A method of paraenesis used in the didache and other church documents for purposes of moral catechesis. The Didache begins, "There are two ways, one of Life and one of Death," and proceeds to describe behaviors that foster life and excoriate conduct that leads to destruction and death. Another second-century work, the Epistle of Barnabas, using very similar language, speaks of "two ways of instruction," the way of light and the way of darkness. The first is "controlled by God's lightbringing angels, the other by angels of Satan" (c. 18). The dualism in this approach expounds in detail the "great difference between the two ways." This approach to moral teaching, a prominent theme in the Wisdom literature of the ancient world, is found in the earliest books of the Bible (Deut 30: 15–20). Citing Matthew (7: 13–14), the Catechism of the Catholic Church states, "The Gospel parable of the two ways remains ever present in the catechesis of the Church; it shows the importance of moral decisions for our salvation" (1696).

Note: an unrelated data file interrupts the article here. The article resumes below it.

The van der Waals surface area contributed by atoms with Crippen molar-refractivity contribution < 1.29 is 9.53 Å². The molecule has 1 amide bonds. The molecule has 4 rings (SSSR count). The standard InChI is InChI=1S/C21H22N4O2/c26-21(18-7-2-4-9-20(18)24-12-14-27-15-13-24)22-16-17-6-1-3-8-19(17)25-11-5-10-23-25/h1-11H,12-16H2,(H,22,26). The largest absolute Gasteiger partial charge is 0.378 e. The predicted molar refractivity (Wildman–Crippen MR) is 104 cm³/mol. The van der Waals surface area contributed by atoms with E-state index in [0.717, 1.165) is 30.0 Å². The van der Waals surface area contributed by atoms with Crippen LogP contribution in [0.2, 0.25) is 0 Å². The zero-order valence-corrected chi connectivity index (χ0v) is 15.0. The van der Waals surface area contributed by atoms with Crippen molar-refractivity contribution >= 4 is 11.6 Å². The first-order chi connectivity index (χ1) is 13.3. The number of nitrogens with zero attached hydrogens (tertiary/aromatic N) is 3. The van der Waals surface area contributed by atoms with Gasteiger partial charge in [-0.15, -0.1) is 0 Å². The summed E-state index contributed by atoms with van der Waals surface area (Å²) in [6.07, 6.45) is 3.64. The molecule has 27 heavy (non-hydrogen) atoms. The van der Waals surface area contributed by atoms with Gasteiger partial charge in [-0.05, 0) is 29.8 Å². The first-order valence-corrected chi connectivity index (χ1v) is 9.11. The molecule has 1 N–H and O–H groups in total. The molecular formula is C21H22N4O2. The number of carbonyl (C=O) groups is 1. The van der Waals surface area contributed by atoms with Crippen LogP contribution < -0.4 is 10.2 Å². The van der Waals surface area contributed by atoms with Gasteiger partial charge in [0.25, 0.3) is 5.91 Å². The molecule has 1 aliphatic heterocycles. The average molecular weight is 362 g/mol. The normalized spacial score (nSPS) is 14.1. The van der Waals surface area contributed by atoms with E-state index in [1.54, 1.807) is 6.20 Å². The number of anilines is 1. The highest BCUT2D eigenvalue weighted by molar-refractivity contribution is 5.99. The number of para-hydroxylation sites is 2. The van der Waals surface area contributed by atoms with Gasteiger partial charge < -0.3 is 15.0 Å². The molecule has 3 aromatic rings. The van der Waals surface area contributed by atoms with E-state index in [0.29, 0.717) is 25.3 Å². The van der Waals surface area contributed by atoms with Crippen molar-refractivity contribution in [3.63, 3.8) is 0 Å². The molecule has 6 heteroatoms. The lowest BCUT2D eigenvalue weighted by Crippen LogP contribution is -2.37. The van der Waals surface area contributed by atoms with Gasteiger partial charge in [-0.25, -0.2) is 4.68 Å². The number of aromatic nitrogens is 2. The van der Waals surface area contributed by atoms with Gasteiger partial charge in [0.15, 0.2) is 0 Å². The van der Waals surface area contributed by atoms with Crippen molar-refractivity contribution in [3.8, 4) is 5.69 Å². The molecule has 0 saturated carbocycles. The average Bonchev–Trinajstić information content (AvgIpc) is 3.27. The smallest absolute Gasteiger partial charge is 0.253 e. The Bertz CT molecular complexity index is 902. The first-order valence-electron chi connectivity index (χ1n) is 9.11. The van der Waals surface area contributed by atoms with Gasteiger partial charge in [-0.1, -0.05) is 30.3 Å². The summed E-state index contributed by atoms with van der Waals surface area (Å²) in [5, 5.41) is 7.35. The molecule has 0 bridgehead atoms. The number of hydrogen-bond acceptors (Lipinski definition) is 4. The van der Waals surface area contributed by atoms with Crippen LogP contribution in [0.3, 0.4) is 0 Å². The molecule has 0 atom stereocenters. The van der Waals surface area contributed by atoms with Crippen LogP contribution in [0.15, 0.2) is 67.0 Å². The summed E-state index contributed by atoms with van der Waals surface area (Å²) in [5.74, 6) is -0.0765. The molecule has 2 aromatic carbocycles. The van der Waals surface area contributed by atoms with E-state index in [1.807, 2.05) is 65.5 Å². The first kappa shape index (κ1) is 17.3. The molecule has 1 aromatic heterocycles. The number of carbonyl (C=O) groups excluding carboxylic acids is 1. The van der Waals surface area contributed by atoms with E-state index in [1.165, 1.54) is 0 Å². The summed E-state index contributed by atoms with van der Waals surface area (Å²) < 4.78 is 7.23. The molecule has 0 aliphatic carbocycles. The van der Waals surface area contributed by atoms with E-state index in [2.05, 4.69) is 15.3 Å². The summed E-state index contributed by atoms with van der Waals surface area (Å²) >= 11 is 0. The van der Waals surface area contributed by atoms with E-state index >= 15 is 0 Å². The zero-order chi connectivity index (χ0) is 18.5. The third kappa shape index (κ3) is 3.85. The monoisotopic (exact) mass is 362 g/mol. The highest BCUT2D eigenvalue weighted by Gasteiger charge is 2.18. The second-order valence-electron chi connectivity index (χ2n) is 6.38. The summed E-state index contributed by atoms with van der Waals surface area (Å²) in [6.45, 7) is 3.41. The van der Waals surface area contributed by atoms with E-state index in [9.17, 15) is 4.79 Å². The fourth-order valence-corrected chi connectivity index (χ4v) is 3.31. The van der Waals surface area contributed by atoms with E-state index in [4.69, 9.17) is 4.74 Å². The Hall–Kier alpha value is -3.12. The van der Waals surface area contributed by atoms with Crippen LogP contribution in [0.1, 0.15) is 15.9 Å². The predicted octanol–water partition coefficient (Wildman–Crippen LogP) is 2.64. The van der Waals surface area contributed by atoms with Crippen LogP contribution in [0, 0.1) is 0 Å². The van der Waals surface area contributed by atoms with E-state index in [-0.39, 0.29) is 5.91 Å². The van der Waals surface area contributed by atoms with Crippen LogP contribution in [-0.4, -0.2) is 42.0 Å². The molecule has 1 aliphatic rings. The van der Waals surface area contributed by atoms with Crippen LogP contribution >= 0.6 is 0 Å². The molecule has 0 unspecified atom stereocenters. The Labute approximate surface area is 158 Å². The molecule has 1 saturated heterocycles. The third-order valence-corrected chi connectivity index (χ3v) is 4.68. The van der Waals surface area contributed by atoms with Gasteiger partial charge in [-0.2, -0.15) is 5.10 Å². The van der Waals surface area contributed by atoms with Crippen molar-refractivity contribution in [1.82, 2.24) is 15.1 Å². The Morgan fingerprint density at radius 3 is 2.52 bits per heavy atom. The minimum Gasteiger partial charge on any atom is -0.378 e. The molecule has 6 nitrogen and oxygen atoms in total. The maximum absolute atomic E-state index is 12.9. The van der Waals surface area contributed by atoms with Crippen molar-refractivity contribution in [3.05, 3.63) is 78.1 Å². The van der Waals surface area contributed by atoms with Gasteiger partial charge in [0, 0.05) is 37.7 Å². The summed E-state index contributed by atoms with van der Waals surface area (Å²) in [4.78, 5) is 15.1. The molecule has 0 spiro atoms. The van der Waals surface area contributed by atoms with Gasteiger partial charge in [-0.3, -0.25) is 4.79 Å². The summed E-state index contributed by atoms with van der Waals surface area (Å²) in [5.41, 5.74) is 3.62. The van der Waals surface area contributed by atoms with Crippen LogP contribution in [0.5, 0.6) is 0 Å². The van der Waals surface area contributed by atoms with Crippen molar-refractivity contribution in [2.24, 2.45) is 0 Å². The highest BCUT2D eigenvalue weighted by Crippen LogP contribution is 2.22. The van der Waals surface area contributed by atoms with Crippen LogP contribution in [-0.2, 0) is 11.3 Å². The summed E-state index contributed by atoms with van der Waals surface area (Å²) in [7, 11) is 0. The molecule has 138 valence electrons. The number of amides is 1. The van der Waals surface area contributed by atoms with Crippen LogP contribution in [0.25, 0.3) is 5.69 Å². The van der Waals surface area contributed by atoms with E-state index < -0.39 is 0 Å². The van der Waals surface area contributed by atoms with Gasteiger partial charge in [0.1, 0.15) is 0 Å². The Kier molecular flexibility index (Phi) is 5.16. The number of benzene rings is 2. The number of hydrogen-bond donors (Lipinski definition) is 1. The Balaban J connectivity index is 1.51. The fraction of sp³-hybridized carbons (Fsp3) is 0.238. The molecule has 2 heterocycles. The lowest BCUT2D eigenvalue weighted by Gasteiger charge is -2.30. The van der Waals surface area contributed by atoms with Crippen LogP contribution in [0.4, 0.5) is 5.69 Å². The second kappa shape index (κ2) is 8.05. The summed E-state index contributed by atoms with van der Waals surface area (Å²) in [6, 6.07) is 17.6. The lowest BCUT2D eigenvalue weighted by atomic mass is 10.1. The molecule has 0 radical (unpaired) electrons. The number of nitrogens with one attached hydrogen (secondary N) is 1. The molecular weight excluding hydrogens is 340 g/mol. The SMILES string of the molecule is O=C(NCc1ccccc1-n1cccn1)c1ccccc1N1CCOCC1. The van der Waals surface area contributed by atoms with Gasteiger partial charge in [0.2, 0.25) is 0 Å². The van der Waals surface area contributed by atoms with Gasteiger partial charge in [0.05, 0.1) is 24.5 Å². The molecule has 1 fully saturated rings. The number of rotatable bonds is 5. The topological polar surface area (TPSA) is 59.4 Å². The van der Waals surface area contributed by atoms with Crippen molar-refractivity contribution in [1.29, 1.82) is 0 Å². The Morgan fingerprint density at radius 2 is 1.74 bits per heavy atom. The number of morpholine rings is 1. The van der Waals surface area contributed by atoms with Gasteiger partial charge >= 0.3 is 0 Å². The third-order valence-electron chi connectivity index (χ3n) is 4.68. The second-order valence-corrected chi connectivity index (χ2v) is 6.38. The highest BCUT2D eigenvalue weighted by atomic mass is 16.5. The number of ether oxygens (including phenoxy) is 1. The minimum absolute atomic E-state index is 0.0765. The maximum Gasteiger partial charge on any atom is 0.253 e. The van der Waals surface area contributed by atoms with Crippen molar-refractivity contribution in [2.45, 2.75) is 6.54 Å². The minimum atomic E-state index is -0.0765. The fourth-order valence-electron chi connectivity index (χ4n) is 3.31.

Bibliography: r. e. aldridge, "Peter and the 'Two Ways,"' Vigilae Christianae, v. 53 (1999), 233–264. b.b. butler, "The 'Two Ways' in the Didache," Journal of Theological Studies, v. 12 (1961) n.s., 27–38. k. niederwimmer, The Didache: A Commentary, tr. l. maloney (Minneapolis, MN 1998). w. rordorf, "Un Chapitre d'Éthique Judéo-Chrétienne: Les Deux Voies," Recherches de Science Religieuse, v. 60 (1972), 109–128. a. seeberg, Die beiden Wege und das Aposteldekret (Leipzig 1906). m. j. suggs, "The Christian Two Ways Tradition," in d. aune ed., Studies in New Testament and Early Christian Literature: Essays in Honor of Allen P. Wikgren (Leiden 1972), 60–74. j. van oort, Jerusalem and Babylon: A Study into Augustine's City of God and the Sources of His Doctrine of the Two Cities (Leiden and New York 1991).
[p. j. hayes]